“I’ve never been more certain of anything.” Because I’ve had so long to think about this, and to want nothing but this, she almost added, but the words never found sound.
His hand left hers, fingertips finding her shoulder and tracing a path to her cheek so lightly that she wasn’t at all positive she hadn’t imagined it. Then his hand moved with more purpose, sliding flush against her skin and guiding her forward in the darkness. He was tentative at first, years of studied restraint making him trepidatious, but finally—finally—he pressed his warm lips against hers and the lingering want of all those years suddenly spilled forth.
Carol pulled herself closer; with Tony now pressed into the arm of the sofa, half-supine, she leveraged her body over his. He hadn’t expected it, and the new points of contact where her body pressed against his tugged a murmured noise of pleasure from deep in his chest. She couldn’t help that she smiled into the kiss; she was almost dizzy from the way his mouth felt against hers, so often imagined, but never with the heady immediacy of the real thing.
A hand found its way to the small of her back and settled there, a comforting weight that invited her closer. She leaned further into him, one arm braced against the sofa as her tongue found his, eager and yearning. And so much of what had been built up between them flowed into the way he moved against her like persistent leaks through a levee too long ignored until, finally, the unrelenting force of it washed away the last traces of the impediment.
Tony broke the kiss long enough to pant her own name and press a soft kiss on the inviting skin below her ear and she came undone.
* * *
Tony’s mind touched the veil of sleep but refused to surrender completely. He was too content, too warmed by the body curled against him in peaceful repose. And, yes, too apprehensive. It was unjustifiable and completely irrational, he knew, especially after she had kissed him and wrapped her body around his and moaned his name as he pressed worshipping, needy fingers into her, but what his brain knew ran counter to what years of careful conditioning had lead his heart to expect. If it were over before it begun, if tomorrow morning they parted and she returned to her garden flat and only mounted the stairs on the pretense of work or for a few hours of chaste company and tea, he wanted the clarity of this moment to carry with him through darker days.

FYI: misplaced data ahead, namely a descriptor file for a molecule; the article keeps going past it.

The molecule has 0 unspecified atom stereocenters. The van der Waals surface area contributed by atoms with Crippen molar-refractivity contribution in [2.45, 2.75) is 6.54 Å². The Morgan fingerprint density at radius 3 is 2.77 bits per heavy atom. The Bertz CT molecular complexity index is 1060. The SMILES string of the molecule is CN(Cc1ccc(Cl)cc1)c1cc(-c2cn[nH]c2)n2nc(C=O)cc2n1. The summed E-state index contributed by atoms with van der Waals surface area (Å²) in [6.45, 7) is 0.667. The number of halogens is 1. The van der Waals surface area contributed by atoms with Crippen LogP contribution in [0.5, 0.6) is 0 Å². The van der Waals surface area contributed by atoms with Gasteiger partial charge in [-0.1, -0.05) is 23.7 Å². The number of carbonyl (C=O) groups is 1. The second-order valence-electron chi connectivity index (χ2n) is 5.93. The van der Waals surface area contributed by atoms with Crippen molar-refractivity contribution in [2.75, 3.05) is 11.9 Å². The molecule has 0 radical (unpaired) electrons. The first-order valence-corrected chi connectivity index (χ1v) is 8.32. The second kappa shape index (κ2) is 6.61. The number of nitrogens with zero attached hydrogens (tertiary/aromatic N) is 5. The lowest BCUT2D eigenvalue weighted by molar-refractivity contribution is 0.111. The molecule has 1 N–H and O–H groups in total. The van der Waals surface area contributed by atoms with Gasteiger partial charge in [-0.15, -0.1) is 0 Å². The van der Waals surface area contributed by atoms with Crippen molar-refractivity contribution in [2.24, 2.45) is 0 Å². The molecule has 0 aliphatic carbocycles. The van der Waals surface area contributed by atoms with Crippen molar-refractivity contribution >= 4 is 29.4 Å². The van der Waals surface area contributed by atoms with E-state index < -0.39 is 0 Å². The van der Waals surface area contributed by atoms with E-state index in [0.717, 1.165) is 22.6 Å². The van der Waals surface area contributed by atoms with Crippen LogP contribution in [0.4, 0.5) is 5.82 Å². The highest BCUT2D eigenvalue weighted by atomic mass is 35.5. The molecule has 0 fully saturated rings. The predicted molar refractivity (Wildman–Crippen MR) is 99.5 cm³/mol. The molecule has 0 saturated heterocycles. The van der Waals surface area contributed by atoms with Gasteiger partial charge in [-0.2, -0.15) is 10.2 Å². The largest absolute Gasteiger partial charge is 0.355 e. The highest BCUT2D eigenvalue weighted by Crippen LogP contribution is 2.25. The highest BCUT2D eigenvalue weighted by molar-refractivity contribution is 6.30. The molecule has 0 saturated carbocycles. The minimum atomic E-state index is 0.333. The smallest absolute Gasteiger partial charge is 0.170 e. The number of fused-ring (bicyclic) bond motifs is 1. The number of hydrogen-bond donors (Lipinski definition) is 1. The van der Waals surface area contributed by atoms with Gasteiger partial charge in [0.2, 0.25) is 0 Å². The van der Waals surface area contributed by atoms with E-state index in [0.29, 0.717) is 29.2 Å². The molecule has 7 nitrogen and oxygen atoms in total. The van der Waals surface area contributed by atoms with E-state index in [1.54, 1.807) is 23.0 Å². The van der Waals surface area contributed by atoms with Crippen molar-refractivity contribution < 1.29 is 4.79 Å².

A sudden, small tremor on the bed shook him from his reverie and he blinked against the darkness until his eyes settled on the shadowy form of a black cat.
“Good evening, Nelson,” he whispered, extending his fingers to the cat stalking its way silently up from the foot of the bed. Nelson’s whiskers caught the low light as his nose twitched to sniff the offering. Finding it suitable, he rubbed his head against the proffered hand and was rewarded with a scratch behind the ears.
The movement made Carol stir lightly in her sleep. She mumbled something incoherent, drew the blanket up around her shoulders and stilled. He watched her protectively for a moment before satisfying himself that she was still fast asleep. Nelson had no such patience and butted his head against Tony’s hand insistently.
“It’s a packaged deal, then? Take the mistress and the familiar comes with her?” A raspy tongue licked at his wrist in response. “I’ll tell you what, Nelson, you’ve had her all to yourself for far too long. But if you’re willing to share graciously, there’s a tin of tuna in it for you.”
Nelson nudged Tony’s hand again before picking his way gingerly back down the bed and claiming a spot over Carol’s ankles.
“So it’s a deal?” Nelson licked his lips and blinked lazily back at the doctor. “You got the short end of that arrangement, Nelson.” Tony smiled, as if just now realizing to whom he was talking, and settled back down beside Carol, one arm draped possessively over her body.
When morning did come, she held fast to him and pressed solicitous kisses to his neck and melted away the last vestige of apprehension, his and her own alike, and she told him, again with an expression more brilliant than the early light of day, that she had never been more certain of anything.